Most students don’t want to connect with their professors on social media, but it’s a close split three ways. 39% of students felt that it was not appropriate to friend their instructor, 31% thought it was OK, and 30% didn’t seem to care either way. I imagine that students are choosing to mitigate the risk of sharing their online image with their professor rather than displaying a genuine disinterest in their professor’s content. Perhaps a subscription would work better  in this case.  In the next study, I would be  interested to know how many professors want to connect with their students via social media. That figure may be even more telling.

Technology Use on the College campus
Via: Online Colleges Guide

September 6, 2011

Social media can be your key to better grades this year [Infographic]

Today is the unofficial end of summer in Canada, and many places around the world, as students from kindergarden to post-secondary return to school for another year of study. Social media is often demonized as a classroom (and workplace) distraction that negatively affects students. Early research from the Whittmore School of Business and Economics at the University of New Hampshire shows that this isn’t the case at all. It turns out that social media doesn’t mean lower grades; it actually helps create the environment that encourages discussion and knowledge transfer, ultimately resulting in higher grades for students who engage in social media the most.

This research has been captured in the infographic below, thanks to mastersineducation.org, and a few things really jumped out at me when I first saw it:

1. Better grades: It is interesting to note that this research suggests that better grades aren’t simply tied to whether you use social media or not, but it found that the more hours a student spends using social media the more likely it would be that they had higher grades.

2. Increase of peer-to-peer learning: When teachers integrate social media in the classroom, this research shows learning through discussion increases and students achieve higher grades. Often, this can be as simple as a Facebook page where students can discuss course content and assignments, Twitter accounts to send students reminders, or even YouTube videos of past lectures.

3. Use for education: After social media’s social and entertainment value, this research indicates that the third most common thing students use social media for is education.

Have your grades changed since you began using social media?

July 25, 2011

The Awesomeness and Oddities at the Social Capital Conference

With great anticipation, the first annual Social Capital Conference was held in Ottawa last weekend. The sold-out event gathered 150+ of the region’s top thinkers, social networking professionals, and most enthusiastic social media beginners to discuss issues divided into three streams: fundamental, advanced, and business. I spent all day in the business stream, but I also heard great things from each of the other sessions.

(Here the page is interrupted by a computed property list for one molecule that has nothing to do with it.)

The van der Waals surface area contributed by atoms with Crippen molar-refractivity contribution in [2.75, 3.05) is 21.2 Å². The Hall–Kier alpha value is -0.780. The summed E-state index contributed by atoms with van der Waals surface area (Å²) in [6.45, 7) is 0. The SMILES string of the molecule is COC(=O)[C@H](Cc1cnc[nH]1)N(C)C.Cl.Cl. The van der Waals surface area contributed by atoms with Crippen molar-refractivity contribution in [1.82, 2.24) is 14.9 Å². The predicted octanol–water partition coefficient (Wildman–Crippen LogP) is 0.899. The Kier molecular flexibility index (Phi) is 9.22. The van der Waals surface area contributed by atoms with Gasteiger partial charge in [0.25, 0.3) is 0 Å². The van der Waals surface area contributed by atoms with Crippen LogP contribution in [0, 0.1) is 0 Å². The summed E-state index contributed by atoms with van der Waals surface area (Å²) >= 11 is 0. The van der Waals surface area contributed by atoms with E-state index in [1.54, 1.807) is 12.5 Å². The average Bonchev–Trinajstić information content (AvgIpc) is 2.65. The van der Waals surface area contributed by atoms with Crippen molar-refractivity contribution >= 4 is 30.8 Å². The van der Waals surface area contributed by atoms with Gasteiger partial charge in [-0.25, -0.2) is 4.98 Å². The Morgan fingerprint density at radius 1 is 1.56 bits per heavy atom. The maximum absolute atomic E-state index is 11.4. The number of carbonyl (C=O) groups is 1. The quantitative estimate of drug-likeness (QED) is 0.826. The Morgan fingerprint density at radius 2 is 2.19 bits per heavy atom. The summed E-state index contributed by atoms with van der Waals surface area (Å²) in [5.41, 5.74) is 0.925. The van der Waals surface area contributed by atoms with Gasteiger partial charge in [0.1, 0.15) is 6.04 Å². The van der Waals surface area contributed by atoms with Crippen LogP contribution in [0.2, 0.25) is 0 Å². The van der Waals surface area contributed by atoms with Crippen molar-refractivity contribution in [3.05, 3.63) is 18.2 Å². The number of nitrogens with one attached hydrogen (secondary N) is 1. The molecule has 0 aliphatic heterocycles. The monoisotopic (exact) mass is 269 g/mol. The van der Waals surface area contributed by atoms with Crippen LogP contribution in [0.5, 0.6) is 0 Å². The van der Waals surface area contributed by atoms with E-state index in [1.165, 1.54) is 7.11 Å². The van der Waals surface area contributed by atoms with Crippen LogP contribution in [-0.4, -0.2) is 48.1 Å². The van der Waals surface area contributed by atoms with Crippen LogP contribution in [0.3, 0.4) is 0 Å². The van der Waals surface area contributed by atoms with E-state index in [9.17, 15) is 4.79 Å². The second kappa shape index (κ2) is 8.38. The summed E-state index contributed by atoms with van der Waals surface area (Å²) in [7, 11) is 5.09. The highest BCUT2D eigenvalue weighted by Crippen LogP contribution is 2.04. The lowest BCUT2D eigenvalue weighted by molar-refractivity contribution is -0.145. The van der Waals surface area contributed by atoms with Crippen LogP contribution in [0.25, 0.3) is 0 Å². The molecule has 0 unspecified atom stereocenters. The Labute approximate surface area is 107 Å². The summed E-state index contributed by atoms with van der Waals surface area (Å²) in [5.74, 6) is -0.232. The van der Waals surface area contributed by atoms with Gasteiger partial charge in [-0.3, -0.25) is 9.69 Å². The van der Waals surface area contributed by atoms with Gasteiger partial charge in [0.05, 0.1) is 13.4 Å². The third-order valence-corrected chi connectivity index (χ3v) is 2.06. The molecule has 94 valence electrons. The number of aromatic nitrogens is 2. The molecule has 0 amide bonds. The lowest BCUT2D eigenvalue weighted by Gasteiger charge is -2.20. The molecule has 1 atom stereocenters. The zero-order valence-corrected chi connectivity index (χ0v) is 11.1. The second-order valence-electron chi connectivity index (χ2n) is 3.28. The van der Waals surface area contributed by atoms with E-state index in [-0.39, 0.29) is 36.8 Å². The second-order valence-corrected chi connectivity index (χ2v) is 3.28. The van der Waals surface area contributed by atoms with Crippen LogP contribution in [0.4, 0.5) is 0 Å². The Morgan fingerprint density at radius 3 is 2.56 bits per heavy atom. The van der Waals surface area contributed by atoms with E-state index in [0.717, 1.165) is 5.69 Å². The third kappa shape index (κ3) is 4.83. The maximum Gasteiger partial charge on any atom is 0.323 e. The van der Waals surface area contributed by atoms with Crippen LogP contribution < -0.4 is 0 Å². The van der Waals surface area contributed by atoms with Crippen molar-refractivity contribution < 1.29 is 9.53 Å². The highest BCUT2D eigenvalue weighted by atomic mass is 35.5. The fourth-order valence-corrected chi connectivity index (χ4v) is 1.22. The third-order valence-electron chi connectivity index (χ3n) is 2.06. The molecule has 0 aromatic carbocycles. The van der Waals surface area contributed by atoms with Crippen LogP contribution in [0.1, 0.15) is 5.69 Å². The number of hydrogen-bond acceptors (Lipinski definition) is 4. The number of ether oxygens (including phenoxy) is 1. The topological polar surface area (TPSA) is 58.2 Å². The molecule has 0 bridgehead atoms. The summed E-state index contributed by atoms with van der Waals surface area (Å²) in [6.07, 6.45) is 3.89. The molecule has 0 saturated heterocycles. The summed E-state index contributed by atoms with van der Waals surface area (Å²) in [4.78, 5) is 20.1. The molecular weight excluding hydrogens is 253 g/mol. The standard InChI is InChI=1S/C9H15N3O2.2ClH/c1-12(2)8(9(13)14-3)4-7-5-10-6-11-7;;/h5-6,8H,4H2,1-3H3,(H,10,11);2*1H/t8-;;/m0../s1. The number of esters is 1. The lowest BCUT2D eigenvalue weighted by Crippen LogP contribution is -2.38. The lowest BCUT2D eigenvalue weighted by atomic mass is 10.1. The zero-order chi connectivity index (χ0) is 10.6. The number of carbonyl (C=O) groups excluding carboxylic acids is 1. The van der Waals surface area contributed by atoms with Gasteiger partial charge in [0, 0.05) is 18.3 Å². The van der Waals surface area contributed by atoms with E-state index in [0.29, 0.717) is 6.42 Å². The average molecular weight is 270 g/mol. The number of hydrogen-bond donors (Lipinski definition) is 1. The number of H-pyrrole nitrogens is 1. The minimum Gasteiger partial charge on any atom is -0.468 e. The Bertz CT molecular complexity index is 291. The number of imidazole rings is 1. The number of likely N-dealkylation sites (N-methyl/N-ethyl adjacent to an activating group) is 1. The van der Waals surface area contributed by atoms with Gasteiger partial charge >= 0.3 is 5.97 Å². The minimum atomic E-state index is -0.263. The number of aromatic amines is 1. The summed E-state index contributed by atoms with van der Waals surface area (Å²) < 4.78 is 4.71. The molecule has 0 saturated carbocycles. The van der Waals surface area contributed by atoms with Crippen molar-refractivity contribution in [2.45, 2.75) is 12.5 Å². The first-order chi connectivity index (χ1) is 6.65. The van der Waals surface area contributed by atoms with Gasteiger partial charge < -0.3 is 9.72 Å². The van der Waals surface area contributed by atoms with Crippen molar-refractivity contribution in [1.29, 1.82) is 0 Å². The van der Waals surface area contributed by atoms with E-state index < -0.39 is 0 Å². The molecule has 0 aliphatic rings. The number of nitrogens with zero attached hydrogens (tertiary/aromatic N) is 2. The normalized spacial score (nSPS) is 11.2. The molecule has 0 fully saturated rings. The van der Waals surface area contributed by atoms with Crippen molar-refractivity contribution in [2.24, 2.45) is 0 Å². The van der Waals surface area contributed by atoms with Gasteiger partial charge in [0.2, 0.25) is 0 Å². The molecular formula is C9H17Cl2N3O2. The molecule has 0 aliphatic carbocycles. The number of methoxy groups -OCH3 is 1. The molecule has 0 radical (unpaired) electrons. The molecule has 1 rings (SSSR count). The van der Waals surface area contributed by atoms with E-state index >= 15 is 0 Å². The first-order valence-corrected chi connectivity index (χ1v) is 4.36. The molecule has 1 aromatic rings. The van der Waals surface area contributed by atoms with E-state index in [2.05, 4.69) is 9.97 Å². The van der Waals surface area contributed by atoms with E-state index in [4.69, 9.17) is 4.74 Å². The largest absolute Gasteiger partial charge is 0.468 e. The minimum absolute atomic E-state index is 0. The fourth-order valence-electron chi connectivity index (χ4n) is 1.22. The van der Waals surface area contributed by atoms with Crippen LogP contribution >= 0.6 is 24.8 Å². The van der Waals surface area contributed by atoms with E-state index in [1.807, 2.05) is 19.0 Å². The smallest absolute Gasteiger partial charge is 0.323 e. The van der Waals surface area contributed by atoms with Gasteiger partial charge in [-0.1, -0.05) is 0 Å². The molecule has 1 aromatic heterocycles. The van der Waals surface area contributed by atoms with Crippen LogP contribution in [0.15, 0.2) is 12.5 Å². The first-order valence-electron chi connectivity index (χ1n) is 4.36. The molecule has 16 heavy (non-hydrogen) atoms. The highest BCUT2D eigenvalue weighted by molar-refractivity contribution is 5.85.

Now onto some of the awesomeness. It truly was a successful event. A great crowd, great conversations, some interesting speakers. The part of the day I enjoyed the most was the 90-minute session of organized-chaos where attendees were encouraged to roam freely between about a dozen facilitated conversations about podcasting, SEO, social coupons, risk management, WordPress, Twitter, community management, and so on.

Best takeaways. First, my conversation with Vivian Cheng, Owner of Blend Creations. She was discussing how she uses social media for her business, and her experience with community buying services (or social coupons). The plan is to interview her for a later post on community buying from a (small) business perspective.

Second was a conversation with @Kmarketing, facilitated by @benkmyers, about SEO. It was less of a conversation, and more of me asking a few questions and trying to absorb all the details and knowledge spilling out. If you want to chat about SEO and analytics, talk to these guys.

Now the Oddities. Before I get into this, I want to be clear that I’m pointing out the challenges in the interest of improving an already great event for next year, not to be insulting. A few logistical snags were the only thing holding this back from being the one of the best conferences I have been to: long lunch lines, running out of food, not enough conference “gift bags.” For some people lunch consisted of a half of an egg salad sandwich and a diet coke; not the best value for a $75 ticket.

This was all minor stuff that the content of the conference helped you forget about, but the one thing that was really a pain point was the lack of WiFi service. Yup, that’s right, it was a social media conference, in the Nation’s Capital, and there was no Wifi. It was so important to the function and optics of the event. I even asked about WiFi service the week before the event, and I was assured it would be there…and it wasn’t – #fail. Also, no tweet wall was used to help people keep track of the conversations: that’s another easy one to fix for next year too –visible tweets is a good option.

Overall, it was a solid conference, and I hope they do it again in 2012, if not sooner. It’s always great to designate at least one day a year to meet some of your “online friends” IRL.

June 21, 2011

The Social Media Yearbook – If social media was a school, how would each social network fit in?

I came across this fun little infographic from FlowTown a few months ago, and I decided to hold on to it until we were in the full-swing of convocation season at colleges, universities, and high-schools around the country. Since today marks the first of five graduation ceremonies at Algonquin College (my alma mater and current employer), I thought it would be the perfect time to share.

So, if social media was a school, how would each social network fit in? Who’s the AV nerd? Who’s the hip art kid? Who’s the over-achieving class president?  Who’s the dumb jock? Take a look below and see what the Class of 2011 has in store…